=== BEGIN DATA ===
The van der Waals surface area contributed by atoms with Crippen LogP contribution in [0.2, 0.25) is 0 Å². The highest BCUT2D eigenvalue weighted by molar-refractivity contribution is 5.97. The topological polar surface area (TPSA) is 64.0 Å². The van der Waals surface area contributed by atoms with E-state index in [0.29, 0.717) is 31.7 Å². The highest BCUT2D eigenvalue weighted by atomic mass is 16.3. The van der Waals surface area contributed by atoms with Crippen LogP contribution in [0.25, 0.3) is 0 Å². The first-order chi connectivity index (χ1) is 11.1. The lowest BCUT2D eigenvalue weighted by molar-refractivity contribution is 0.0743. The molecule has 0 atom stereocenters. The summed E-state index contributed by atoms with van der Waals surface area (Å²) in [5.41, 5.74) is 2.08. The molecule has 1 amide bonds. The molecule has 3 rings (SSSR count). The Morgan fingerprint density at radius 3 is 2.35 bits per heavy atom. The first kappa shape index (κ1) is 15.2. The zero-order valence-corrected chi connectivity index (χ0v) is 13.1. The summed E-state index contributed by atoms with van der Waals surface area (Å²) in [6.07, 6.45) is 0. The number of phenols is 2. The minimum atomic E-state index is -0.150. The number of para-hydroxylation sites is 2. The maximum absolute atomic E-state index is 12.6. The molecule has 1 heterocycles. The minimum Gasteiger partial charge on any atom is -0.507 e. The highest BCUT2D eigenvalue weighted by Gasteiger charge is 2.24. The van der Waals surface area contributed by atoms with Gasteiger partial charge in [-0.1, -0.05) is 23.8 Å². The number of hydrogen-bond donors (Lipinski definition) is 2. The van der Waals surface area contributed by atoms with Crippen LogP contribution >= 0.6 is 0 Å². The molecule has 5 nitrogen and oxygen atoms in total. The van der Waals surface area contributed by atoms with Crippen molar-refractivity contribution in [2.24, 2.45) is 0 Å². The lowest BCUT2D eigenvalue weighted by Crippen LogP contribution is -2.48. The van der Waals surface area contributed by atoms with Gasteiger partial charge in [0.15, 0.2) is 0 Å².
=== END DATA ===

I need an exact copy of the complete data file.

The van der Waals surface area contributed by atoms with Crippen LogP contribution in [0.2, 0.25) is 0 Å². The highest BCUT2D eigenvalue weighted by molar-refractivity contribution is 5.97. The topological polar surface area (TPSA) is 64.0 Å². The van der Waals surface area contributed by atoms with E-state index in [0.29, 0.717) is 31.7 Å². The highest BCUT2D eigenvalue weighted by atomic mass is 16.3. The van der Waals surface area contributed by atoms with Crippen LogP contribution in [0.25, 0.3) is 0 Å². The first-order chi connectivity index (χ1) is 11.1. The lowest BCUT2D eigenvalue weighted by molar-refractivity contribution is 0.0743. The molecule has 0 atom stereocenters. The summed E-state index contributed by atoms with van der Waals surface area (Å²) in [5.41, 5.74) is 2.08. The molecule has 1 amide bonds. The molecule has 3 rings (SSSR count). The Morgan fingerprint density at radius 3 is 2.35 bits per heavy atom. The first kappa shape index (κ1) is 15.2. The zero-order valence-corrected chi connectivity index (χ0v) is 13.1. The summed E-state index contributed by atoms with van der Waals surface area (Å²) in [6.07, 6.45) is 0. The number of phenols is 2. The minimum atomic E-state index is -0.150. The number of para-hydroxylation sites is 2. The maximum absolute atomic E-state index is 12.6. The molecule has 1 heterocycles. The minimum Gasteiger partial charge on any atom is -0.507 e. The highest BCUT2D eigenvalue weighted by Gasteiger charge is 2.24. The van der Waals surface area contributed by atoms with Gasteiger partial charge in [-0.1, -0.05) is 23.8 Å². The number of hydrogen-bond donors (Lipinski definition) is 2. The van der Waals surface area contributed by atoms with Crippen LogP contribution >= 0.6 is 0 Å². The molecule has 5 nitrogen and oxygen atoms in total. The van der Waals surface area contributed by atoms with Crippen molar-refractivity contribution in [2.24, 2.45) is 0 Å². The lowest BCUT2D eigenvalue weighted by Crippen LogP contribution is -2.48. The van der Waals surface area contributed by atoms with Gasteiger partial charge in [0.15, 0.2) is 0 Å².